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From French algorithme; from the Old French algorisme(the Arabic numeral system), a modification likely due to a mistaken connection with Ancient Greek ἀριθμός(arithmós); from Medieval Latin algorismus, a transliteration of Arabicized form of the name of the Persian mathematician al-Khwārizmī (الخوارزمي(native of Khwarezm)).

Alternative forms[edit]


  • IPA(key): /ˈæl.ɡə.ɹɪðm/, /ˈæl.ɡəɹ.rɪ.ðəm/ˈæl.ɡə.ɹɪðm/, /ˈæl.ɡəɹ.rɪðm/
  • (file)
  • Hyphenation: al‧go‧ri‧thm


algorithm ‎(plural algorithms)

  1. Ordered steps that solve a mathematical problem. A precise step-by-step plan for a computational procedure that possibly begins with an input value and yields an output value in a finite number of steps.
    • 1990, Cormen, Leiserson, and Rivest, Introduction to Algorithms: page 1. Cambridge, MA, The MIT Press, 1999 (23rd printing)
      Informally, an algorithm is any well-defined computational procedure that takes some value, or set of values, as input and produces some value, or set of values, as output. An algorithm is thus a sequence of computational steps that transform the input into the output.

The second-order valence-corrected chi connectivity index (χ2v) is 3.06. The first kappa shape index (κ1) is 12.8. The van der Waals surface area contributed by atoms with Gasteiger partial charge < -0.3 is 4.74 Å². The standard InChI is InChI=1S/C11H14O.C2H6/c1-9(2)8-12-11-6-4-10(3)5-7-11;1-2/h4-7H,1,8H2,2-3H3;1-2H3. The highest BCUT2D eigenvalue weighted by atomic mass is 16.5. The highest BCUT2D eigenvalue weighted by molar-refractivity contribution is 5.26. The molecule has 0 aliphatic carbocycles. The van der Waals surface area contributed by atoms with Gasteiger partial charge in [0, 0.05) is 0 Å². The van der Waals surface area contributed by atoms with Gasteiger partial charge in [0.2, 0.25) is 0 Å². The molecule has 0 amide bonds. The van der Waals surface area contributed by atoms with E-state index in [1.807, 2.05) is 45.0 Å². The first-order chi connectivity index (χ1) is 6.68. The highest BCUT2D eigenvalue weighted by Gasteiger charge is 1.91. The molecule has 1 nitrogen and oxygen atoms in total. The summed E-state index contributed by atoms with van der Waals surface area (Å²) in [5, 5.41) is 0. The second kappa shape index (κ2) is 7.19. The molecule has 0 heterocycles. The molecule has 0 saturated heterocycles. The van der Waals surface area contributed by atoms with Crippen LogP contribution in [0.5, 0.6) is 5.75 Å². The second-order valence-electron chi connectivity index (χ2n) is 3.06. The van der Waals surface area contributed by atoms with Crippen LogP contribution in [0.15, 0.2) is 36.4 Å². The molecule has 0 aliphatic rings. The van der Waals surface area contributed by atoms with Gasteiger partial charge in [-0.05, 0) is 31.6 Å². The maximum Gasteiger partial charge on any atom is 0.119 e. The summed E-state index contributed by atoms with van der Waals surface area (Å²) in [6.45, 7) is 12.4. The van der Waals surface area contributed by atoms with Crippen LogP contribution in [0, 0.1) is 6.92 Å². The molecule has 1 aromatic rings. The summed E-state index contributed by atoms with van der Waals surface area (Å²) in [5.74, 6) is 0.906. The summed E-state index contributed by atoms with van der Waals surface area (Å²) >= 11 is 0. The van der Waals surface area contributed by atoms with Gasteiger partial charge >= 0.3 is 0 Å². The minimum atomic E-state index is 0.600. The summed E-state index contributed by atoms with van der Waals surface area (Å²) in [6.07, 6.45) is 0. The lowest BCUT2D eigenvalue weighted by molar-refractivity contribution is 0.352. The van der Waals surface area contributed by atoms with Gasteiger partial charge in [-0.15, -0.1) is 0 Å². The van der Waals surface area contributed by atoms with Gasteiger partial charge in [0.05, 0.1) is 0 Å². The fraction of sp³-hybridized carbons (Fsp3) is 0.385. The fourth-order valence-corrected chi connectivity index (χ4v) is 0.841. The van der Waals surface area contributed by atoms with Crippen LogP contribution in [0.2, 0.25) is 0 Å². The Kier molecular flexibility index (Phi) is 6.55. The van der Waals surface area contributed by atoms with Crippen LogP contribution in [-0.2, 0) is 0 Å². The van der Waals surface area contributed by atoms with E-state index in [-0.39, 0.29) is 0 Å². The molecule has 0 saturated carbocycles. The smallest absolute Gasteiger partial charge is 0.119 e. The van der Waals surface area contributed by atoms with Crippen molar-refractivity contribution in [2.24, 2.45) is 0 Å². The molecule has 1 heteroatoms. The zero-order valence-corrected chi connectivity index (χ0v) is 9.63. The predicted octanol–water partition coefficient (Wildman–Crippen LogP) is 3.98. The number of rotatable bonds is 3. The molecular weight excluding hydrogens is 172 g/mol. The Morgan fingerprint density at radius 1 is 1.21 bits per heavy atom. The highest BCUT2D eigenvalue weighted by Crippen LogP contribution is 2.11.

• 2013 July 26, Leo Hickman, “How algorithms rule the world”, in The Guardian Weekly, volume 189, number 7, page 26:
      The use of algorithms in policing is one example of their increasing influence on our lives. And, as their ubiquity spreads, so too does the debate around whether we should allow ourselves to become so reliant on them – and who, if anyone, is policing their use.
  2. (archaic) Calculation with Arabic numerals; algorism.


Related terms[edit]

Usage notes[edit]

  • Though some technical definitions require that an algorithm always terminate in a finite number of steps, this distinction is not generally observed in practice.


See also[edit]



Scots Wikipedia has an article on:
Wikipedia sco


From English algorithm.


algorithm ‎(plural algorithms)

  1. algorithm